Academic journal article Journal of the Indian Academy of Applied Psychology

Some Correlates of Pro-Environmental Behavior

Academic journal article Journal of the Indian Academy of Applied Psychology

Some Correlates of Pro-Environmental Behavior

Article excerpt

The world has reached a state where severe environmental problems have threatened the existence of life on this planet. Stakeholders, including the civil society, have felt the need for sustainable development. To attain sustainability a sharp debate between developmentalists and environmentalists has come up throughout the world.

In developing countries like India and China, the primary priority of government is to improve citizens' living standards. Environmental problems that are included by citizens' activities have not been given enough attention. There is a paradox between the faith of traditional culture characterized by non-anthropocentrism and citizens' some unreasonable environmental behaviors (Zhang, Y., Zhang, L. H., Zhang, J., & Cheng, 2014).

Research indicates that local residents' beliefs about the inherent linkage between people and nature have been gradually weakened, especially for some young people. Their values, moral and behavioral norms have been changing (Li, Zhang, & Zhoo, 2003). Hence, they do not engage in pro-environmental behaviors unless they are aware of socioeconomic losses due to a negative environmental impact. Local residents and especially young people play a very important role in environmental conservation and sustainable development.

Pro-environmental behavior is a behavior, which is generally (or according to knowledge of environmental science) judged in the context of the considered society as a protective way of environmental behavior or as a tribute to the healthy environment. Literature on pro-environmental behaviors consists of two major streams: one focuses on socio-demographic factors and the other focuses on socio- psychological factors. A number of studies in the former stream has identified that age, gender, socioeconomic status, education, ethnicity, religion are factors underlying pro-environmental behaviors (Bernath & Roshewitz, 2008; Johnson & Johansson, 2004).

In India, studies on environmental problems have been focused on crowding. The relationship between environmental world views and perception of the local environmental problems, their risks for people and nature and the consequences on health are the main concerns of Indian studies (Jain & Pandey, 2010).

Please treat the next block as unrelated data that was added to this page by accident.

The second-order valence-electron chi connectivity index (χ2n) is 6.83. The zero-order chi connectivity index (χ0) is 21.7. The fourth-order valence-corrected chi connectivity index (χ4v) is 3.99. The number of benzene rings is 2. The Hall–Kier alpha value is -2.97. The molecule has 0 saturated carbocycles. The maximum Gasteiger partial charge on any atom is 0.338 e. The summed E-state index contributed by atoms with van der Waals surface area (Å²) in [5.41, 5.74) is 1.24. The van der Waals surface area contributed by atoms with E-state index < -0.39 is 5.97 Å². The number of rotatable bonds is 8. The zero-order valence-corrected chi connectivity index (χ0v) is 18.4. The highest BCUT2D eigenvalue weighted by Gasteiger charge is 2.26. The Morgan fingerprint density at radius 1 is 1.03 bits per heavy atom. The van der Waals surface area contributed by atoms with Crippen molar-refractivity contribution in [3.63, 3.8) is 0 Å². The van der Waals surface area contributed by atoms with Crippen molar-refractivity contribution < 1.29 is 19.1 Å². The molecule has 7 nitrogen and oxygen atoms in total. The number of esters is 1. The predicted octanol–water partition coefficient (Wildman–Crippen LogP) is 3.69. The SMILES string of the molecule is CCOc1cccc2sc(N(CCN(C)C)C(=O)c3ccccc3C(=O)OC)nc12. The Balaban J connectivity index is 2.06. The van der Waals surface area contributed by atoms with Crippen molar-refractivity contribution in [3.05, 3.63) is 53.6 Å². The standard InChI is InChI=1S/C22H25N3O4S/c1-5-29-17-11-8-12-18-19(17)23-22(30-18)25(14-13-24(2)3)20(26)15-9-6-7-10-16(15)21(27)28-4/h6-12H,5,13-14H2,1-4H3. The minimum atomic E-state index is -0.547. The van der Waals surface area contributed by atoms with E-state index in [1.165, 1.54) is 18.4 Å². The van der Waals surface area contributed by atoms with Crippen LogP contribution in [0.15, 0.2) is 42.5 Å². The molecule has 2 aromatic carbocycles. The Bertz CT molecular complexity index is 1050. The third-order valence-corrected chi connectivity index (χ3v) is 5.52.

Markowitz, Goldberg, Ashton, Lee (2012), found that there is a considerable scientific interest in the psychological correlates of pro-environmental behaviors, using a wide variety of behavior and personality measures. The study found moderate positive correlation of values for environment with environmental activities in both community sample and an undergraduate student sample. They further found that individuals' oneness with environment was fully mediated by individual's environmental attitude and connection to the nature.

Oneness Belief is the expansion of one's sense of identity to include various aspects of the world, both human and non-human. Specific indicators of feelings of interconnection with nature and future are relevant to environmental beliefs and behavior (Hoot & Friedman, 2011). In a study, Garfield, Dunlap, McCraight (2014) found that physical oneness was positively correlated with pro-environmental attitudes. Spiritual oneness was a better predictor of pro-environmental attitude than religion oneness.

Environmental values relate to values beyond self interests. Values not only represent a society's most central cultural features, but are also fundamental factors influencing individuals' attitudes, beliefs, world views, norms and behaviors (Cordano, Dunlap, Van Liere, 2010). Many studies have shown that values cannot impact pro-environmental behaviours directly, but they do so via other factors such as personal norms and environmental beliefs (Steg & Sievers, 2005). Nevertheless, research conducted by Schultz, Gouveia, Cameron, Tankha, Schmuck, & Frnek (2005), verified that there was weak and direct relationship between values and pro environmental behaviors. …

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